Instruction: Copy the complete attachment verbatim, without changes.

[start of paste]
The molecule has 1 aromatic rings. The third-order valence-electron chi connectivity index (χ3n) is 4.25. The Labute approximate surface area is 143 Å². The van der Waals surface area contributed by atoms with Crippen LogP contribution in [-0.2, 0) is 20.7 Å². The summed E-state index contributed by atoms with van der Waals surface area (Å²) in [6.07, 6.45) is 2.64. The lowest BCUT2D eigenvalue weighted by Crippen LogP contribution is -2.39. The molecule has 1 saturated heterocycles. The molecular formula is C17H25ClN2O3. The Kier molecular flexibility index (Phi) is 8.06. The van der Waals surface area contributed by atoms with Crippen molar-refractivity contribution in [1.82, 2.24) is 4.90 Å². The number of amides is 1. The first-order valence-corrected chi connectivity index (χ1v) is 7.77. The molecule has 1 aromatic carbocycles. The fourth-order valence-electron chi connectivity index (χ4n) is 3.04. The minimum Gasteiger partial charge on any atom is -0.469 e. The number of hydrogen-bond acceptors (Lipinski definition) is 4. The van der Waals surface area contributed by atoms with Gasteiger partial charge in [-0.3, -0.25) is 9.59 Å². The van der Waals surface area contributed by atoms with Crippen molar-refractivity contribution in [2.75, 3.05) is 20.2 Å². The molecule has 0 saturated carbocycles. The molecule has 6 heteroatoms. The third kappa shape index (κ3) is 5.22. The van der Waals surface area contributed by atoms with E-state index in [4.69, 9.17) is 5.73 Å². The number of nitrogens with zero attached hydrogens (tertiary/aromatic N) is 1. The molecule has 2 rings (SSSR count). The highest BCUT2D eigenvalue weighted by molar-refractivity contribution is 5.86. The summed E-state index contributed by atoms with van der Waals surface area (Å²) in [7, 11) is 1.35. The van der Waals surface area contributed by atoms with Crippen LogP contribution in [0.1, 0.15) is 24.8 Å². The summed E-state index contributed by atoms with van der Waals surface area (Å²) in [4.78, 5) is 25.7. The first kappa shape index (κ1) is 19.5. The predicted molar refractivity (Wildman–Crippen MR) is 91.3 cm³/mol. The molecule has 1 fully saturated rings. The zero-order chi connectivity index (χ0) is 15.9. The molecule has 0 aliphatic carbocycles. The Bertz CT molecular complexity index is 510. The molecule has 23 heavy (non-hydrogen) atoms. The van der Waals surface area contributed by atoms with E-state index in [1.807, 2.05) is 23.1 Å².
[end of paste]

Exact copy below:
The molecule has 1 aromatic rings. The third-order valence-electron chi connectivity index (χ3n) is 4.25. The Labute approximate surface area is 143 Å². The van der Waals surface area contributed by atoms with Crippen LogP contribution in [-0.2, 0) is 20.7 Å². The summed E-state index contributed by atoms with van der Waals surface area (Å²) in [6.07, 6.45) is 2.64. The lowest BCUT2D eigenvalue weighted by Crippen LogP contribution is -2.39. The molecule has 1 saturated heterocycles. The molecular formula is C17H25ClN2O3. The Kier molecular flexibility index (Phi) is 8.06. The van der Waals surface area contributed by atoms with Crippen molar-refractivity contribution in [1.82, 2.24) is 4.90 Å². The number of amides is 1. The first-order valence-corrected chi connectivity index (χ1v) is 7.77. The molecule has 1 aromatic carbocycles. The fourth-order valence-electron chi connectivity index (χ4n) is 3.04. The minimum Gasteiger partial charge on any atom is -0.469 e. The number of hydrogen-bond acceptors (Lipinski definition) is 4. The van der Waals surface area contributed by atoms with Gasteiger partial charge in [-0.3, -0.25) is 9.59 Å². The van der Waals surface area contributed by atoms with Crippen molar-refractivity contribution in [2.75, 3.05) is 20.2 Å². The molecule has 0 saturated carbocycles. The molecule has 6 heteroatoms. The third kappa shape index (κ3) is 5.22. The van der Waals surface area contributed by atoms with E-state index in [4.69, 9.17) is 5.73 Å². The number of nitrogens with zero attached hydrogens (tertiary/aromatic N) is 1. The molecule has 2 rings (SSSR count). The highest BCUT2D eigenvalue weighted by molar-refractivity contribution is 5.86. The summed E-state index contributed by atoms with van der Waals surface area (Å²) in [7, 11) is 1.35. The van der Waals surface area contributed by atoms with Crippen LogP contribution in [0.1, 0.15) is 24.8 Å². The summed E-state index contributed by atoms with van der Waals surface area (Å²) in [4.78, 5) is 25.7. The first kappa shape index (κ1) is 19.5. The predicted molar refractivity (Wildman–Crippen MR) is 91.3 cm³/mol. The molecule has 1 fully saturated rings. The zero-order chi connectivity index (χ0) is 15.9. The molecule has 0 aliphatic carbocycles. The Bertz CT molecular complexity index is 510. The molecule has 23 heavy (non-hydrogen) atoms. The van der Waals surface area contributed by atoms with E-state index in [1.807, 2.05) is 23.1 Å².